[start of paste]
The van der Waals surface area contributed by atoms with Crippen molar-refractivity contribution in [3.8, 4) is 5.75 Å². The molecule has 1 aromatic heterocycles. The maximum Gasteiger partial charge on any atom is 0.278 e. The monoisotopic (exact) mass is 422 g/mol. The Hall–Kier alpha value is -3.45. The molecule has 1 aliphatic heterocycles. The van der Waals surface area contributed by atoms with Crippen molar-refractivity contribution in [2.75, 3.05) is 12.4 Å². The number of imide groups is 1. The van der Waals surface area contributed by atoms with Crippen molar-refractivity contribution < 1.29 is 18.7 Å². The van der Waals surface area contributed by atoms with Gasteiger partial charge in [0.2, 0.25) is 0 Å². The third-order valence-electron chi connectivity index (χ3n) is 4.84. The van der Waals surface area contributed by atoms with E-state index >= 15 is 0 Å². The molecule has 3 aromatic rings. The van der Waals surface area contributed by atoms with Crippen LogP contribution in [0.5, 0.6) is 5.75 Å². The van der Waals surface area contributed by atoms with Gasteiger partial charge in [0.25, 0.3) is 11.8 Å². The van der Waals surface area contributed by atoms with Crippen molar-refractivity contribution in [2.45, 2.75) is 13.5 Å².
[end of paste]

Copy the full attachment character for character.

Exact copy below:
The van der Waals surface area contributed by atoms with Crippen molar-refractivity contribution in [3.8, 4) is 5.75 Å². The molecule has 1 aromatic heterocycles. The maximum Gasteiger partial charge on any atom is 0.278 e. The monoisotopic (exact) mass is 422 g/mol. The Hall–Kier alpha value is -3.45. The molecule has 1 aliphatic heterocycles. The van der Waals surface area contributed by atoms with Crippen molar-refractivity contribution in [2.75, 3.05) is 12.4 Å². The number of imide groups is 1. The van der Waals surface area contributed by atoms with Crippen molar-refractivity contribution < 1.29 is 18.7 Å². The van der Waals surface area contributed by atoms with Gasteiger partial charge in [0.2, 0.25) is 0 Å². The third-order valence-electron chi connectivity index (χ3n) is 4.84. The van der Waals surface area contributed by atoms with E-state index >= 15 is 0 Å². The molecule has 3 aromatic rings. The van der Waals surface area contributed by atoms with Crippen LogP contribution in [0.5, 0.6) is 5.75 Å². The van der Waals surface area contributed by atoms with Gasteiger partial charge in [0.25, 0.3) is 11.8 Å². The van der Waals surface area contributed by atoms with Crippen molar-refractivity contribution in [2.45, 2.75) is 13.5 Å².